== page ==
“I am not going to give to charity in 2018 because I can no longer receive a tax deduction for my gift.” This was the comment shared while I discussed the new 2018 tax laws with a development officer colleague who works at one of our great local nonprofit organizations.
Wanting clarification, I asked more questions to determine the context of the statement. It was made by an unnamed donor who felt he and his wife were not going to be able to give in 2018 to the organization that they had supported regularly for a number of years. He was basing his opinion on reports they had seen on TV and read in the newspaper.
In my mind there is a greater story to be told. Politics aside, for an overwhelming majority of people, the new tax law will increase their overall tax deductions and should put more money into their pockets. That money can be used, in whole or in part, to support their charities of choice.
For many, the new tax law is like getting credit for a gift they have not yet made.
Simply, the standard deduction in 2017 for a married couple who was filing jointly was $12,700. If you did not break that threshold with itemized deductions (charitable gifts, mortgage interest, etc.) that was the amount you were able to use.
In 2018, that standard deduction has been increased to $24,000 for married filing jointly. Thus, a majority of people will not reach that amount through itemization and will receive a larger deduction than they have experienced in the past.
In my many visits and interactions with nonprofits, an overwhelming majority of donors from our part of the world do not give solely for the charitable tax deduction. They give for the joy and fulfillment that comes in supporting life-changing organizations that are profoundly impacting those in need in our communities.
Here are other ways you can still efficiently and effectively continue to support the incredible nonprofit organizations in our region.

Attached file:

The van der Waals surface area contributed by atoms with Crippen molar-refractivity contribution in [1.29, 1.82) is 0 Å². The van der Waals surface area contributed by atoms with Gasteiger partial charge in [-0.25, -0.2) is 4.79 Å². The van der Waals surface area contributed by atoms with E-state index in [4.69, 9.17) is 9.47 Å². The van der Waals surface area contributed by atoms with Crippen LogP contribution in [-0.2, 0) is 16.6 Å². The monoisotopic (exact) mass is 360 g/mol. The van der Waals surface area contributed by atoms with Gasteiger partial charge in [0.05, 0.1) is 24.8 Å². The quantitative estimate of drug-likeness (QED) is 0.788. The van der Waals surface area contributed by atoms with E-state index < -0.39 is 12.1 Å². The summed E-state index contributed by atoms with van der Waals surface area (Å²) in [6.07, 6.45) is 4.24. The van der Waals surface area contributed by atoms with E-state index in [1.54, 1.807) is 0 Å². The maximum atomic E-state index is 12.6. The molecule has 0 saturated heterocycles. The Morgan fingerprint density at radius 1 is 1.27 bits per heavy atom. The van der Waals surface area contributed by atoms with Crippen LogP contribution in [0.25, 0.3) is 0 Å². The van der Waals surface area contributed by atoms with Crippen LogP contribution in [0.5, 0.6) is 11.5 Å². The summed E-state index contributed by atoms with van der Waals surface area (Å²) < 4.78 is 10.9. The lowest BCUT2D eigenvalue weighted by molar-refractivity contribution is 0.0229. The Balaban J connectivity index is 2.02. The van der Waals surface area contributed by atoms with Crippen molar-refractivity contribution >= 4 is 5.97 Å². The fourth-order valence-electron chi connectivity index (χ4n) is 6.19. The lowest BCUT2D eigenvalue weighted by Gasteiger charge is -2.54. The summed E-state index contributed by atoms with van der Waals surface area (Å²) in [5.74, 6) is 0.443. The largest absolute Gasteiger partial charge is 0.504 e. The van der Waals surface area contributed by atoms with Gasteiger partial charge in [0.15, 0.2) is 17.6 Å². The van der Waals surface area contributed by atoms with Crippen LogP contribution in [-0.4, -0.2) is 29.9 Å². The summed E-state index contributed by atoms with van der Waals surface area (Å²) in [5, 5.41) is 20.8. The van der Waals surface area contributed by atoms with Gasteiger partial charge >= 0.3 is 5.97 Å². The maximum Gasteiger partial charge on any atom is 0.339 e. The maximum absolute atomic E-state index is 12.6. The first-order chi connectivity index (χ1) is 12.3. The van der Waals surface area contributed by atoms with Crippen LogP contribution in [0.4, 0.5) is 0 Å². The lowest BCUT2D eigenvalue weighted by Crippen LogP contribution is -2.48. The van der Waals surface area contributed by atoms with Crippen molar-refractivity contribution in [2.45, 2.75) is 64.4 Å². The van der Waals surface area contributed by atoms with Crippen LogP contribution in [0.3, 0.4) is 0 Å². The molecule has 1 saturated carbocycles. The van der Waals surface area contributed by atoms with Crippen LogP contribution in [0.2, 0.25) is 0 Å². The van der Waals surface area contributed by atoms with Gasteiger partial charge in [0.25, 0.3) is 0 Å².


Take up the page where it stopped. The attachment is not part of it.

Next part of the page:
Give from your IRA accounts
If you are at least 70½ years old, the federal government allows you to give up to $100,000 annually, directly from your IRA (Individual Retirement Account) to the charity or charities of your choice. By doing so, you avoid the distribution being taxed as income. The gift also would satisfy your Required Minimum Distribution (RMD) for the year up to $100,000. Gifts must be made directly from the IRA custodian to the charity.
Gift appreciated stock
It is still very beneficial to give appreciated assets like stocks to charity to avoid paying capital gains tax. If you sell the appreciated asset, you have to pay capital gains tax on the transaction (current market value of the asset minus the amount paid for it equals capital gain). If you gift the shares to a qualified nonprofit, the nonprofit may sell the asset and not pay the capital gains tax on it. This makes your gift that much more impactful. Capital gains rates are approximately 15 percent to 20 percent under the new 2018 tax laws.
Take advantage of North Dakota Charitable Tax Credit
North Dakota is one of a few states that offers charitable tax credits to donors who give $5,000 or more to a qualified North Dakota charitable endowment in a single year. This is a 40 percent tax credit (not a deduction) and can be used in combination with the higher standard deductions in place under the new 2018 tax laws. Under this option, North Dakota state tax liability is reduced dollar for dollar and the maximum credit available is $10,000 for individuals and $20,000 for married filing jointly. The credits can also be carried forward for up to three years.
Pool assets for several years
With the new higher standard deductions, major donors may want to pool assets for a number of years to grow their charitable donation in excess of the $24,000 threshold to be made in any given year. This would allow you to take advantage of a greater itemized tax deduction.
Gift commodities like grain, beans, corn
The tax law still allows for farmers to deduct gifts of commodities to qualified charitable organizations. It needs to be a standalone transaction, meaning the gift must be made before the crops are taken to the elevator. This gifting option allows the farmer to not report the value of the gifted crop as income, thus avoiding income and self-employment taxes. In addition, the expenses incurred by producing the gift crop can be reallocated to the overall farm crop production on Schedule F in the year paid.
Charitable donations, tithing, and gifts are the lifeline of dedicated nonprofit organizations that mean so much to so many in our great community. These are just some examples of how donors may want to look at more effective gifting to qualified 501(c)(3) charitable organizations under the new 2018 tax laws.
At Heartland Trust Company we always recommend you consult with your personal tax advisor professional to determine how your gifting will impact your personal tax situation.
If you have any questions about these or any other gifting ideas or options available, please contact Heartland Trust Company. We are here to be a trusted resource for our clients and communities and welcome any opportunity to help you fulfill your philanthropic wishes.